Staticians love to gravitate toward situations that don’t require greatness from them. They actively seek out other staticians. And they mistake the people who don’t push them to excel — who don’t require anything of them — as the people who “get them.” These friend groups ensure no one moves forward or improves, because doing so would be a violation of what brought them together in the first place. In fact, they make fun of those who “care so much” about their careers and dreams because those people are “missing out on the actual point of life” (“What is the actual point?” you ask. They have zero idea).

Social Media

Perhaps the most underrated deterrent of activity today is social media. We now have more means of distracting ourselves from real life than any other generation before us. One article I found said we spend about 5 hours a day on our phones (based on personal experience, I’d say that’s pretty low). Though there’s nothing inherently wrong with social media, it can become unhealthy. For staticians, prolonged social media exposure tends to skew their view of reality even further. Every single person on social media portrays an exaggeratedly blissful existence. And for those who are doing nothing with their lives, this tends to cause even more discouragement. They feel that they’re “falling behind,” and rather than use social posts as inspiration, social media only drives them further into staticity (Is that a word?)

Other Pleasure Crutches

When your life seems to be going nowhere, self-control in general, is hard to come by. Many will seek out any short-term pleasure they can to avoid reality — eating extremely sweet and salty foods, watching porn, scouring YouTube, endlessly binging TV shows, etc.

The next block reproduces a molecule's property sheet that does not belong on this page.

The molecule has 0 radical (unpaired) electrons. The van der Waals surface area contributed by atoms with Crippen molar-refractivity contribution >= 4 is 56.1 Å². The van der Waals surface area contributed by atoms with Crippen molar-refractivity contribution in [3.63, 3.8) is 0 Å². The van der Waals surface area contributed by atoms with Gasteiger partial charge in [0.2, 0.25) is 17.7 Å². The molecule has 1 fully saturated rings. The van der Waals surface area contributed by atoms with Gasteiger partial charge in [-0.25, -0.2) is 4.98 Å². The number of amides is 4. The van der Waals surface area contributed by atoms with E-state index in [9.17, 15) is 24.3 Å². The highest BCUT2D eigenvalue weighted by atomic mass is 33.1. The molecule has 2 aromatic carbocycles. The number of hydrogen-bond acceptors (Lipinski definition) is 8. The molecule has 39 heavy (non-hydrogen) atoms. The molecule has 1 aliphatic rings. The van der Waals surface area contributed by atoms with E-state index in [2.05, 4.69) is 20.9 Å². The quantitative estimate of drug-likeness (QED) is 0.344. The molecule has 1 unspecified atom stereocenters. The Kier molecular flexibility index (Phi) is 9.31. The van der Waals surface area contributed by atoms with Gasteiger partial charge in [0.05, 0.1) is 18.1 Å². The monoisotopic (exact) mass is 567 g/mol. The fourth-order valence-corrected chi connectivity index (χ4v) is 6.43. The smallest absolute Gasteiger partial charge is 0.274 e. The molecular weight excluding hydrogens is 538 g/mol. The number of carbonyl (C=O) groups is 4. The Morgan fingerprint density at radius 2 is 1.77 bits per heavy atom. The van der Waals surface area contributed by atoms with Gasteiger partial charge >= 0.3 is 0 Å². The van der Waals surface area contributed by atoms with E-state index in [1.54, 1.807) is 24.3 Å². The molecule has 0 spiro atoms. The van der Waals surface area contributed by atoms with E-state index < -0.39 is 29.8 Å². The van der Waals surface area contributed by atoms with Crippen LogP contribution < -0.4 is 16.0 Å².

Just as we can recognize the people who have given into static, we can also sense those who actively combat it. These individuals are always moving toward something. We call them “busy bees” or “workaholics.” But I don’t think those terms give these people enough credit.

These heroes have achieved something. They’ve discovered how their bodies and minds work. They’ve taken a hard look at themselves and realized that they’re less happy when they’re not constantly making progress. They’ve discovered that — although it’s not easy — forcing yourself to actively combat static is the best way to get through life.

They work at excelling, every day, on multiple fronts of life…


Combatants don’t give in to the pathetic “fat and happy” excuse. They realized how much better every single aspect of their life becomes when they’re in the best shape possible. Because of this, they actively avoid greasy, sleep inducing, carb-blasted meals and fuel their bodies to perform at the highest level.

Combatants also exercise on a daily basis. They’ve acknowledged the grounding, stimulating rush of dopamine that simply moving around in nature gives them. So, they make an effort to get outside for a while every day. They’ve realized that running makes them happier and more able to deal with stressful situations, so they force themselves — even when it’s the last thing they want to do — to get a run in. They lift weights because of the confidence and decompression it provides for them. And they view these practices as non-negotiable, daily doses of medicine. The more intense the level of exercise, the bigger the dose of good feelings.


Combatants aren’t satisfied with their current base of knowledge. They’re constantly seeking to acquire new skills and learn every day. They’re extremely intentional about what they put into their brains. They don’t waste time with garbage movies and TV shows. Rather, they learn to detect quality work in these fields and spend time watching and appreciating the creativity that went into making them. They read books about their interests so that they can speak more engagingly about the topics they care about. They listen to podcasts that expand their mind and open them up to different worldviews.